'Tap World' is an uplifting tale of the dance form's curative powers

'Tap World' is an uplifting tale of the dance form's curative powers
A scene from the documentary movie "Tap World." (Vitagraph Films)

There are plenty of quotable moments in "Tap World," an engaging new documentary. Dancers were invited to share their stories with the filmmakers, and not surprisingly the ones selected are uplifting tales of tap dancing's curative powers.

But "Tap World," also takes viewers around the world, and that, plus some flat out terrific performances, make this a surprisingly lovely little film. As teacher Ted Louis Levy says at the opening, "rhythm is the language of life," and that language transcends the need for words. Go just about anywhere, and folks are stamping their feet to communicate.


Director Dean Hargrove takes viewers to South Africa, where miners created percussive body clapping and stamping movements known as gumboot dancing to talk to one another. Then, off we go to India to visit with Pandit Chitresh Das, who died in January, a master at the classical Indian form of kathak. In a touring show that paired kathak with tap, Das demonstrated how even barefoot, he could match tap master Jason Samuels Smith, one of the documentary's other featured artists, sound for sound.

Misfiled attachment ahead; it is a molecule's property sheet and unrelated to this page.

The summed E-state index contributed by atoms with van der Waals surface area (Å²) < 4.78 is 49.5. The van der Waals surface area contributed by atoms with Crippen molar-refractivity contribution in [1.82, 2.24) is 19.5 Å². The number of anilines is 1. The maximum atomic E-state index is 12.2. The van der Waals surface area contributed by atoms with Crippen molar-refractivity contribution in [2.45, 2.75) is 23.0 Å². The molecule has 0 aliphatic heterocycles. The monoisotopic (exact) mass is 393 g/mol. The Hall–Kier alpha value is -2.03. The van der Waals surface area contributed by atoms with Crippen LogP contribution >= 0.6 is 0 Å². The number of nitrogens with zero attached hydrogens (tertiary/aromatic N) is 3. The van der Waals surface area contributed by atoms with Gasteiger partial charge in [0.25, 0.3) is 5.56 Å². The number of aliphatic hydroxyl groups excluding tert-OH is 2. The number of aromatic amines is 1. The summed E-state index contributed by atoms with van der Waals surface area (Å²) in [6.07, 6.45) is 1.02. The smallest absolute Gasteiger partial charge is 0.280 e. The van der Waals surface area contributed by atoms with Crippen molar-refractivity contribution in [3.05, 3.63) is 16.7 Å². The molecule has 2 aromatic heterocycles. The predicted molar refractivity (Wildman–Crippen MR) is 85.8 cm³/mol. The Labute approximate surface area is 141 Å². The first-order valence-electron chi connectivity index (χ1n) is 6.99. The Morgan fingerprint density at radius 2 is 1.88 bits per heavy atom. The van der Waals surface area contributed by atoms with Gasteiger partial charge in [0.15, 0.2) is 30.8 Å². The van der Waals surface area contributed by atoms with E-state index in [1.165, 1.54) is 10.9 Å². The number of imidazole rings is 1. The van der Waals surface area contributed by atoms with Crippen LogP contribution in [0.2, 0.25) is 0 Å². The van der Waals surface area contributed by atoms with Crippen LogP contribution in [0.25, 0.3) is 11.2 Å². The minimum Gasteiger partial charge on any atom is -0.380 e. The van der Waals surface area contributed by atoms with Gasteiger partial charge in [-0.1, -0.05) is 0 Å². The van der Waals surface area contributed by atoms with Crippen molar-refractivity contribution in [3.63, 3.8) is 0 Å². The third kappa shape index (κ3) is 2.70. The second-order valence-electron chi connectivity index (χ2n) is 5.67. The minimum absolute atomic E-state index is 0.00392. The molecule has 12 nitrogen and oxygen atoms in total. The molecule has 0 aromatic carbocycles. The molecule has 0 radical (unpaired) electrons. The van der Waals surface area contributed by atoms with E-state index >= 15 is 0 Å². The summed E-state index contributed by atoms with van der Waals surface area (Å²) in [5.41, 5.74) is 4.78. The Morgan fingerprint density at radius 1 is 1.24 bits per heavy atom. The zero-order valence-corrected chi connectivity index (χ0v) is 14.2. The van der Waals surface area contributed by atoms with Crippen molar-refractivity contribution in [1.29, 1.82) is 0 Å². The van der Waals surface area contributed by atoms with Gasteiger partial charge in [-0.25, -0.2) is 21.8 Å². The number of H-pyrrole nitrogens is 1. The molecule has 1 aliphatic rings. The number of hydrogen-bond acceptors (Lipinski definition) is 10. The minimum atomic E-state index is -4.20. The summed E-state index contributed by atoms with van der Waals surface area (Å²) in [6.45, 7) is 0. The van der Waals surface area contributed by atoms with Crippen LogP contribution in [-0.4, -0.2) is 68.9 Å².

"Tap World" mostly focuses on the younger artists of rhythm tap, dancing that makes its own music; it's not the prettified background sound from movie musicals. It is the music. This American art form has taken root far and wide. Within sight of the Eiffel Tower, we watch Frenchman Arthur Benhamou, who is so in the moment and spontaneous, his body sometimes gets ahead of his brain. In Campinas, Brazil, Luyz Baldijao gives lessons to impoverished kids who learn to count while dancing.

Back in this country, we watch Vicki Riordan rehearse her Tap Pups group of 50 adults (amateurs) in Harrisburg, Penn., making that city the "tap capital of the world," she cheekily says. Dancer Evan Ruggiero had a leg amputated to bone cancer but comes blazing back with a peg leg, like the legendary Clayton "Peg Leg" Bates (1907-98).

There's a wealth of talent here, although some of it is given short shrift. Michelle Dorrance of Brooklyn is one of today's brilliant and innovative dancers, yet she gets maybe 30 seconds of film time. Longer segments are afforded to Smith and sisters Chloe and Maud Arnold, the latter two being among the movie's producers.

If "Tap World" awakens an interest for more, you better act fast. The L.A. Tap Dance Festival, co-directed by Smith, is going on through Saturday at the Debbie Allen Dance Academy.


'Tap World'

No MPAA rating

Running time: 1 hour, 12 minutes

Playing at: Nuart Theatre, West L.A.